The Canada Pension Plan provides a basic retirement income based on the amount of money the taxpayer has contributed over their lifetime. Taxpayers are eligible to begin collecting a pension the month after they turn 65 (or a reduced pension as early as age 60). But don't expect to live high on the hog with what you collect each month in retirement.

The maximum monthly payment (as of 2018) is just over $1,100. And that's assuming you start drawing the pension when you reach the full retirement age of 65. You'll get less if you decide to retire earlier.

In this case, it's a good idea to have another option in addition to the CPP. That's where the next retirement plan comes in handy.

Mature couple walking barefoot on sunny beach

Registered Retirement Savings Plan

The Canadian government introduced Registered Retirement Savings Plans (RRSP) in 1957 to encourage people to save for retirement. The plans are called "registered" because they must be registered with the Canada Revenue Agency.

Unlike the Canada Pension Plan, contributions are voluntary, though there is a limit of 18% of an individual's income up to a maximum of $26,230 (as of September 2018; the maximum amount will be adjusted to $26,500 for 2019 in November 2018). RRSPs provide two major advantages:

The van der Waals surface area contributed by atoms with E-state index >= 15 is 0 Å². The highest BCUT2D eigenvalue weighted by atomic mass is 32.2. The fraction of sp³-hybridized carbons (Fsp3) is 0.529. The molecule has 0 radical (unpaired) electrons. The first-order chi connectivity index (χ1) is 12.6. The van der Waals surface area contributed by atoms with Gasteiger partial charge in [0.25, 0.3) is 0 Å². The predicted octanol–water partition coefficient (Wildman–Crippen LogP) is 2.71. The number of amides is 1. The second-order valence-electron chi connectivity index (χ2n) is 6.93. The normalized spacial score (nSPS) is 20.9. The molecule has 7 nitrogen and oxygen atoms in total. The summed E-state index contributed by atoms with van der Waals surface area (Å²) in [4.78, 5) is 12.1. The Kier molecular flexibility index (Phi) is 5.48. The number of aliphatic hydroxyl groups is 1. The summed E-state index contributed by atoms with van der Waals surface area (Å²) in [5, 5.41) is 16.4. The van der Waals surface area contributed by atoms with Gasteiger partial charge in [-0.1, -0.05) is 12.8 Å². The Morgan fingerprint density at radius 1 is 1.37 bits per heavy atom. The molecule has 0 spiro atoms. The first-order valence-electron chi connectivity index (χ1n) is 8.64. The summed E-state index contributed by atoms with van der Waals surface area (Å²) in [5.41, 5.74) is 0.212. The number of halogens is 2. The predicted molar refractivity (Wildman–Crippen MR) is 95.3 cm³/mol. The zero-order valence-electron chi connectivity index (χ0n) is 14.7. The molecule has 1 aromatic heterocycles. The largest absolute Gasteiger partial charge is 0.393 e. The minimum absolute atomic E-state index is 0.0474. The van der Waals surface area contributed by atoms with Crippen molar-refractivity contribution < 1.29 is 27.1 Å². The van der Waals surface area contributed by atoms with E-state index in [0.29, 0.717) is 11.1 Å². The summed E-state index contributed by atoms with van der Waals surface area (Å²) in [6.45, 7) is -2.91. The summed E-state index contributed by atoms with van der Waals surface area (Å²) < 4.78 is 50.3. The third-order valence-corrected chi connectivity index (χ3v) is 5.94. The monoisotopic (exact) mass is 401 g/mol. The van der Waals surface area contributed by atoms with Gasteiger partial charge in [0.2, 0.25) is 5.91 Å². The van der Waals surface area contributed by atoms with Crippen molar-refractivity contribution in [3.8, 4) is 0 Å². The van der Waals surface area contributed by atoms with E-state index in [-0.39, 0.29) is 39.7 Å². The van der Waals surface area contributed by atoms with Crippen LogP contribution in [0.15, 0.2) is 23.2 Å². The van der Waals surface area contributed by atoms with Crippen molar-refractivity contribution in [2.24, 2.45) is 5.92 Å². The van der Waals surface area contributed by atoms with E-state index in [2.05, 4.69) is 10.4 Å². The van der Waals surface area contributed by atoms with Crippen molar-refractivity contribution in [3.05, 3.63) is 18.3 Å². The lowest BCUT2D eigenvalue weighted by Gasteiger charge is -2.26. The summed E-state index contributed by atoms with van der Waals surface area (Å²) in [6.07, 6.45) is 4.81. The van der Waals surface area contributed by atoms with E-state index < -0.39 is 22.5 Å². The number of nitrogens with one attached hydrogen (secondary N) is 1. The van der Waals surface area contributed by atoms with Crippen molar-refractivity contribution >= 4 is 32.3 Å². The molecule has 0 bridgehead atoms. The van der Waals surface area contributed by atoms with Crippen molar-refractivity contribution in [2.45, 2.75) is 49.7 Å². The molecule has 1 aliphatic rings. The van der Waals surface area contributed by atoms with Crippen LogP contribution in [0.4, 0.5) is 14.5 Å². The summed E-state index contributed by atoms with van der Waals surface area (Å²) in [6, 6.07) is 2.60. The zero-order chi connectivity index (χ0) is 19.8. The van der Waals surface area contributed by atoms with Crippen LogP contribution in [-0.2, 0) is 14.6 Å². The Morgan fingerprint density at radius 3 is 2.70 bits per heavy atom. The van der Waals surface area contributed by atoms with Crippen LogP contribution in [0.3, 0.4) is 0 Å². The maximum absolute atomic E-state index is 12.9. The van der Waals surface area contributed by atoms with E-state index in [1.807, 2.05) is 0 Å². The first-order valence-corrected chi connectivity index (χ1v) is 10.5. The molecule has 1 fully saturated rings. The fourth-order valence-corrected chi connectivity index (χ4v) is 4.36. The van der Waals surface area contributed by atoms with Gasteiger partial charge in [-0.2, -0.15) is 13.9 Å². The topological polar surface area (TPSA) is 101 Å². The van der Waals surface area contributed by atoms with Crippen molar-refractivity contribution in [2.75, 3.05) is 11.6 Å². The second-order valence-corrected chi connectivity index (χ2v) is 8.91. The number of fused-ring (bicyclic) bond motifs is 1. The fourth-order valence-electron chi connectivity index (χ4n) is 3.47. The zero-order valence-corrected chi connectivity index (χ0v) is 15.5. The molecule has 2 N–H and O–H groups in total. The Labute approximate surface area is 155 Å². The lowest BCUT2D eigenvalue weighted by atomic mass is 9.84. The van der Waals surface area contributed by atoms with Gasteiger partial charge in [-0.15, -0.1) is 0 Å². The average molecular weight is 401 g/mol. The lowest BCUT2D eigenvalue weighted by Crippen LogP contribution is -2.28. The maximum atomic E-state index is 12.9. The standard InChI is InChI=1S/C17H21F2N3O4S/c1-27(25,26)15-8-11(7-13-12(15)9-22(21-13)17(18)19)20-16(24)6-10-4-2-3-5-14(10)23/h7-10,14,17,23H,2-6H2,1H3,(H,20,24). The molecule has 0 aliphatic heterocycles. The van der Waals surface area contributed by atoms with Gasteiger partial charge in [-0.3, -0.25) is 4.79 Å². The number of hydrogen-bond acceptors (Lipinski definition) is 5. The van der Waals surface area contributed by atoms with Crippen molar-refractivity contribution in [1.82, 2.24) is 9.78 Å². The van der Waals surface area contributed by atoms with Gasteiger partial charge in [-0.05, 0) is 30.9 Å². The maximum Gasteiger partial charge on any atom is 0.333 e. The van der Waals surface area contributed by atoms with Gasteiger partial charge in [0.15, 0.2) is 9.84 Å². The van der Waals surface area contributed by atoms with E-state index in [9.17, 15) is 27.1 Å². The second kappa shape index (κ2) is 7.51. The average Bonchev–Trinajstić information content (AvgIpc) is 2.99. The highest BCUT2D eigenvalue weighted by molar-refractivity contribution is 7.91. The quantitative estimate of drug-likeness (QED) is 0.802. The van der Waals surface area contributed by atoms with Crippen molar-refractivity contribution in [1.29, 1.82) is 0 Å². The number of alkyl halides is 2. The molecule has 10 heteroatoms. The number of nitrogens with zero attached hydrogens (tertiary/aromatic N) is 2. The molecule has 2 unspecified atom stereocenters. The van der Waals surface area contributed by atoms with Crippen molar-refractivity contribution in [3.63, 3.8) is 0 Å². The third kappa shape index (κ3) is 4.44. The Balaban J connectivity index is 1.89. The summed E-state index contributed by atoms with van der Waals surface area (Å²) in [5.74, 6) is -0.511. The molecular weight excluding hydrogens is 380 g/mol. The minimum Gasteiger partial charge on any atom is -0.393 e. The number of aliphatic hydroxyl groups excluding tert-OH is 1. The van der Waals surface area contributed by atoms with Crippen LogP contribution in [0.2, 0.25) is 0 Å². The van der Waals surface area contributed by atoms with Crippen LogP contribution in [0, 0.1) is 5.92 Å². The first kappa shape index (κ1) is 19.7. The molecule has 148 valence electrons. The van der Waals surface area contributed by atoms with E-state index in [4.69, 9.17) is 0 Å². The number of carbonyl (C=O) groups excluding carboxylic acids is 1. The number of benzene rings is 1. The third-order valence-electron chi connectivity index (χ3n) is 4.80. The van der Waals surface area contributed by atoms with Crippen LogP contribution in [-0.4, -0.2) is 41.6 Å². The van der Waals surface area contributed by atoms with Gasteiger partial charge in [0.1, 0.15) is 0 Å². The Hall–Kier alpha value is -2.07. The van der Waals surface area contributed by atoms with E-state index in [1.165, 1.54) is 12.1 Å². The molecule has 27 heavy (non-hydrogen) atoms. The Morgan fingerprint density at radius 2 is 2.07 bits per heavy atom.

Tax-deferred growth

All of the funds in an RRSP grow on a tax-deferred basis. In other words, investors do not pay tax on the assets in their account until they withdraw them. The main benefit to this approach is that the money saved on taxes allows an individual's retirement assets to grow faster. In addition, income tends to be lower after retirement, meaning the marginal tax rate will be lower as well. This allows individuals to save what may potentially be a substantial amount of money.

Tax credits

In addition to the money that may be saved on tax later in life, the RRSP also provides taxpayers with tax credits. These credits reduce the individual's tax burden each year. For example, an individual who has an income of CAD 50,000 and puts CAD 5,000 into his or her RRSP will only be responsible for paying T4 income tax on CAD 45,000.